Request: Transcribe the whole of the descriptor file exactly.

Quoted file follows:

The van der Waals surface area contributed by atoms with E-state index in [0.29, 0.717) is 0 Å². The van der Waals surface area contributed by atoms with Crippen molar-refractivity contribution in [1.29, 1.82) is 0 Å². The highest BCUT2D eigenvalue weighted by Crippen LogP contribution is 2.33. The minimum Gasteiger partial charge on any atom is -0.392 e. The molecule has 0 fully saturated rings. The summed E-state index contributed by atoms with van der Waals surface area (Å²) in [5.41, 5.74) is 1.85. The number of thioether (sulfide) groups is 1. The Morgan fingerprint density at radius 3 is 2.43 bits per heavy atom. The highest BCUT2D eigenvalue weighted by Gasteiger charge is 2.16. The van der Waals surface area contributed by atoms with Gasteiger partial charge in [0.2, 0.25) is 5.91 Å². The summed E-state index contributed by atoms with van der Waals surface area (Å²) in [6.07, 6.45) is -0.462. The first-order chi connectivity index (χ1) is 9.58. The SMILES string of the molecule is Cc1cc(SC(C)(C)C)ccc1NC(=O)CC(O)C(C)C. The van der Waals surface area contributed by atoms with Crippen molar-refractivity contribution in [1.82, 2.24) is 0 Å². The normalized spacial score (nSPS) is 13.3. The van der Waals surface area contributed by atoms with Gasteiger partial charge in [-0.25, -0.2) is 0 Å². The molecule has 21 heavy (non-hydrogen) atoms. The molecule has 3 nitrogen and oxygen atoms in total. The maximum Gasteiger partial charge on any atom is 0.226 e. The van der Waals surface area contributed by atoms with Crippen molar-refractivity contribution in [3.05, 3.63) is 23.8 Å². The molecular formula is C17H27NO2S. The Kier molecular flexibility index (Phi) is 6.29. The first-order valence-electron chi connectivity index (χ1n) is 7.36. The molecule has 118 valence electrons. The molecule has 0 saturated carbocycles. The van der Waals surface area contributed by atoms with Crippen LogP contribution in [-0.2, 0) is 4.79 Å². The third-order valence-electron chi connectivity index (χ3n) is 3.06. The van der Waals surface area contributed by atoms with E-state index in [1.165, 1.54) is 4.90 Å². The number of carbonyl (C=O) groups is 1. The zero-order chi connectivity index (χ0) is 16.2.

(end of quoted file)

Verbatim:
The van der Waals surface area contributed by atoms with E-state index in [0.29, 0.717) is 0 Å². The van der Waals surface area contributed by atoms with Crippen molar-refractivity contribution in [1.29, 1.82) is 0 Å². The highest BCUT2D eigenvalue weighted by Crippen LogP contribution is 2.33. The minimum Gasteiger partial charge on any atom is -0.392 e. The molecule has 0 fully saturated rings. The summed E-state index contributed by atoms with van der Waals surface area (Å²) in [5.41, 5.74) is 1.85. The number of thioether (sulfide) groups is 1. The Morgan fingerprint density at radius 3 is 2.43 bits per heavy atom. The highest BCUT2D eigenvalue weighted by Gasteiger charge is 2.16. The van der Waals surface area contributed by atoms with Gasteiger partial charge in [0.2, 0.25) is 5.91 Å². The summed E-state index contributed by atoms with van der Waals surface area (Å²) in [6.07, 6.45) is -0.462. The first-order chi connectivity index (χ1) is 9.58. The SMILES string of the molecule is Cc1cc(SC(C)(C)C)ccc1NC(=O)CC(O)C(C)C. The van der Waals surface area contributed by atoms with Crippen molar-refractivity contribution in [1.82, 2.24) is 0 Å². The normalized spacial score (nSPS) is 13.3. The van der Waals surface area contributed by atoms with Gasteiger partial charge in [-0.25, -0.2) is 0 Å². The molecule has 21 heavy (non-hydrogen) atoms. The molecule has 3 nitrogen and oxygen atoms in total. The maximum Gasteiger partial charge on any atom is 0.226 e. The van der Waals surface area contributed by atoms with Crippen molar-refractivity contribution in [3.05, 3.63) is 23.8 Å². The molecular formula is C17H27NO2S. The Kier molecular flexibility index (Phi) is 6.29. The first-order valence-electron chi connectivity index (χ1n) is 7.36. The molecule has 118 valence electrons. The molecule has 0 saturated carbocycles. The van der Waals surface area contributed by atoms with Crippen LogP contribution in [-0.2, 0) is 4.79 Å². The third-order valence-electron chi connectivity index (χ3n) is 3.06. The van der Waals surface area contributed by atoms with E-state index in [1.165, 1.54) is 4.90 Å². The number of carbonyl (C=O) groups is 1. The zero-order chi connectivity index (χ0) is 16.2.